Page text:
Tuesday, December 07, 2004

Do Turtles Think?

I would think, if a turtle could think, he/she (let’s just say she) would have to re-evaluate anew each morning whether or not she wants to take the risk of coming out of her shell. After all, she has a very small view from inside her shell. The perspective is way off, everything looks huge, and that big kid with the stick might be standing just off to her left, waiting to smack her head the minute she sticks her neck out.

Some might accuse me of projecting my thoughts and feelings onto a poor little turtle, since obviously, turtles can’t think. Turtles just do, they stick their necks out and they come out of their shell. There is no measuring of the risk involved, or checking in to see if they are in the mood to come out of their shell on any particular day.

One thing’s for sure: If the turtle wants to get anywhere in life, she has to come out of her shell. So do I.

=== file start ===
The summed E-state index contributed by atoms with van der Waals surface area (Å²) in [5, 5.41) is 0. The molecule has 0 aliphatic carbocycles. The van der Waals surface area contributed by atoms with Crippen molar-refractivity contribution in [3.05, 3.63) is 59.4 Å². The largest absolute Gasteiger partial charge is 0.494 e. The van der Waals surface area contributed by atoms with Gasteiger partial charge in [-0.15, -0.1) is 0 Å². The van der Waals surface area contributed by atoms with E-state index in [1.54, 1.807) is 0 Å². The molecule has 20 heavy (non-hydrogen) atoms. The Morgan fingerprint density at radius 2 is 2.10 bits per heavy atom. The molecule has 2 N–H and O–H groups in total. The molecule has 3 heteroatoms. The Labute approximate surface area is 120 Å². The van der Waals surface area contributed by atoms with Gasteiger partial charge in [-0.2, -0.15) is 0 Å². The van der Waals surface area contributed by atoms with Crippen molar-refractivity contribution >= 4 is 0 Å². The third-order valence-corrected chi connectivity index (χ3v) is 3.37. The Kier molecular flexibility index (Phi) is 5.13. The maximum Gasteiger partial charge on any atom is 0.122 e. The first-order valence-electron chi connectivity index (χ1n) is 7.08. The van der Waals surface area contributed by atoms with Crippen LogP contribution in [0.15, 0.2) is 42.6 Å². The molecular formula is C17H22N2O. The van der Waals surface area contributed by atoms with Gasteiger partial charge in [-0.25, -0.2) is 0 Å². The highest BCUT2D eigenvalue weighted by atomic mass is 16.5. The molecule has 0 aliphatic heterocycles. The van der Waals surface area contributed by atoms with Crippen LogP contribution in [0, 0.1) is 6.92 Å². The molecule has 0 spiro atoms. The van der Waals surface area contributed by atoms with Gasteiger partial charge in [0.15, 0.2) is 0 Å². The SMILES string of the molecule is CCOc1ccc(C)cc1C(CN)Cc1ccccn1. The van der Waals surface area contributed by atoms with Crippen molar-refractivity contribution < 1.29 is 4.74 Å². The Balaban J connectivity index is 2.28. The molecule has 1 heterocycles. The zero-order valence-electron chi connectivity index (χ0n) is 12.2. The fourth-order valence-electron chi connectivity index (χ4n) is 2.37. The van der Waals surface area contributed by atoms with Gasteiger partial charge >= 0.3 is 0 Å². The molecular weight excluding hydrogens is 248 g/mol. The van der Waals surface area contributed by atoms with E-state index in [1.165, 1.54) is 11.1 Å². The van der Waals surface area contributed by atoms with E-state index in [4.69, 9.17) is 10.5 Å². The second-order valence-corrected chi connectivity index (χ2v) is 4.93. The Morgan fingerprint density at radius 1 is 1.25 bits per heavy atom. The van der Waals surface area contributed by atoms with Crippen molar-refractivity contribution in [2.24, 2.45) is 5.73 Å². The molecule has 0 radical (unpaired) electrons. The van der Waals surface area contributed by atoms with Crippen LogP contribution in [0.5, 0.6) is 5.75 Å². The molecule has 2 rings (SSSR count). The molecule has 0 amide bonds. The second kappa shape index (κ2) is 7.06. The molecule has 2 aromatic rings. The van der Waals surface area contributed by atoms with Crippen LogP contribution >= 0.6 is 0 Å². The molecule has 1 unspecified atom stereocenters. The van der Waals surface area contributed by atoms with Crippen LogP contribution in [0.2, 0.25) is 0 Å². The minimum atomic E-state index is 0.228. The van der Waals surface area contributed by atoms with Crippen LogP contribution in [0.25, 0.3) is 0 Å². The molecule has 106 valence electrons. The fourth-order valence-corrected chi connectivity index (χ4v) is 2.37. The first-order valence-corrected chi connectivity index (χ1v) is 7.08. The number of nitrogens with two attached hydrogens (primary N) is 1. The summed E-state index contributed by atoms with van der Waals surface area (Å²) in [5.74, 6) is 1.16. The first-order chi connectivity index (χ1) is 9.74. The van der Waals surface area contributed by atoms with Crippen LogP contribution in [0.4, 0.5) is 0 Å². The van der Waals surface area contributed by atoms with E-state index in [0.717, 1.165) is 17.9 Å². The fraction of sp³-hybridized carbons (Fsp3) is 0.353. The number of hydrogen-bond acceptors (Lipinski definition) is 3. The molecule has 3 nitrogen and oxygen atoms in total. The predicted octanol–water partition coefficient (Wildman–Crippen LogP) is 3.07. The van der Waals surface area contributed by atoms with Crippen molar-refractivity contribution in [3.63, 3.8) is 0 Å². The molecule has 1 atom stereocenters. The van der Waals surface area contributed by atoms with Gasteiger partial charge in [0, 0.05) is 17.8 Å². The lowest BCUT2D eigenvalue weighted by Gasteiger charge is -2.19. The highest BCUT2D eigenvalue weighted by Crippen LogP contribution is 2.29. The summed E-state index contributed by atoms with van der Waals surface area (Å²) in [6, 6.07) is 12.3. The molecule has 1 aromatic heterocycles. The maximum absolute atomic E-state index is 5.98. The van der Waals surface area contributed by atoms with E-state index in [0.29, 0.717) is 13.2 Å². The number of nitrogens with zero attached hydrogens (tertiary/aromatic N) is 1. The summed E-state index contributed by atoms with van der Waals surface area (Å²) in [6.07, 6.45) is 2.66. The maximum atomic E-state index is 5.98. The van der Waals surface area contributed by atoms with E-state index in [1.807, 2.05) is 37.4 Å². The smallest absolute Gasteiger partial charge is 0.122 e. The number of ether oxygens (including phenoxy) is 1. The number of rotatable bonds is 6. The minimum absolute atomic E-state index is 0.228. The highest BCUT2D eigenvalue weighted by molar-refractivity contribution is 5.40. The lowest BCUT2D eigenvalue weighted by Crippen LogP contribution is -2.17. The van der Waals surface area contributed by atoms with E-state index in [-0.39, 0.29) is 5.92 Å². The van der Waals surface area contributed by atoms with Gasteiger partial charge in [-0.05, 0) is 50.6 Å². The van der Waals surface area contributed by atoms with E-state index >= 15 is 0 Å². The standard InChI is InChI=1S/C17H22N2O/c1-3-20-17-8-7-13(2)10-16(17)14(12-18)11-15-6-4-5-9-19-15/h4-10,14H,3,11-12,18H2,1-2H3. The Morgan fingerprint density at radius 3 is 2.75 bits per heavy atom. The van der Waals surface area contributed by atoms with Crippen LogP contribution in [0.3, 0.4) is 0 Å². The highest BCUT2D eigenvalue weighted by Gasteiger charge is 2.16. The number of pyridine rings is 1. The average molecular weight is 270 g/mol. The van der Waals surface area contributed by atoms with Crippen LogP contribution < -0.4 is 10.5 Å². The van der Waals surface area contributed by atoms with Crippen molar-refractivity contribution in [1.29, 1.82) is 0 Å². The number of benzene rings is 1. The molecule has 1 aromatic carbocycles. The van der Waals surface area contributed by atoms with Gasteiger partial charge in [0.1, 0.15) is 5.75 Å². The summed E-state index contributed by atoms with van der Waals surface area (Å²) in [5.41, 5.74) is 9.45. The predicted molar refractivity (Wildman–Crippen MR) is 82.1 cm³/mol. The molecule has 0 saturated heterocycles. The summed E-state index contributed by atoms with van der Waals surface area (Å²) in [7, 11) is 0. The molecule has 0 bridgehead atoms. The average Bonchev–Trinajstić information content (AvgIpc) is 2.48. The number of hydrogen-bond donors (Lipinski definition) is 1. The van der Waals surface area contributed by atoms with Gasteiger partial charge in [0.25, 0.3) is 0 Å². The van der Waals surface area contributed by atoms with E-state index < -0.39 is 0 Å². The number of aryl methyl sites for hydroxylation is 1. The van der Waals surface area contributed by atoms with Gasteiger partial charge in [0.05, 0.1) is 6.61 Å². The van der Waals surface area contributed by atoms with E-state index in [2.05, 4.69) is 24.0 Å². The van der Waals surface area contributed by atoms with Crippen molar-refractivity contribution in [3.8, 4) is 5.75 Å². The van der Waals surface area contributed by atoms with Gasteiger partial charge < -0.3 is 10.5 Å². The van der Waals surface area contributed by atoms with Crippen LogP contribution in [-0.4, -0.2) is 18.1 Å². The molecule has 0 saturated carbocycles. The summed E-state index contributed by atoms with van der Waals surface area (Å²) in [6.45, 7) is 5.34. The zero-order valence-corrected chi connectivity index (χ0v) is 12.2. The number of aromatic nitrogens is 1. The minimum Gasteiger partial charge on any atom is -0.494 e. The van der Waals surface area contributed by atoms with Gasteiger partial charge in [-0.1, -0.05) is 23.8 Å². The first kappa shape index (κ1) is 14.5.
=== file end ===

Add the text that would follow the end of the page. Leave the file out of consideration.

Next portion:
(v. pro·ject (pr -j kt ) pro·ject·ed, pro·ject·ing, pro·jects v. tr.

  1. To thrust outward or forward: project one's jaw in defiance.
  2. To throw forward; hurl: project an arrow.
  3. To send out into space; cast: project a light beam.
  4. To cause (an image) to appear on a surface: projected the slide onto a screen.
  5. Mathematics. To produce (a projection).
  6. To direct (one's voice) so as to be heard clearly at a distance.
  7. Psychology. To externalize and attribute (an emotion or motive, for example) unconsciously to someone or something else in order to avoid anxiety.
  8. To convey an impression of to an audience or to others: a posture that projects defeat.
  9. To form a plan or intention for: project a new business enterprise.
  10. To calculate, estimate, or predict (something in the future), based on present data or trends: projecting next year's expenses.

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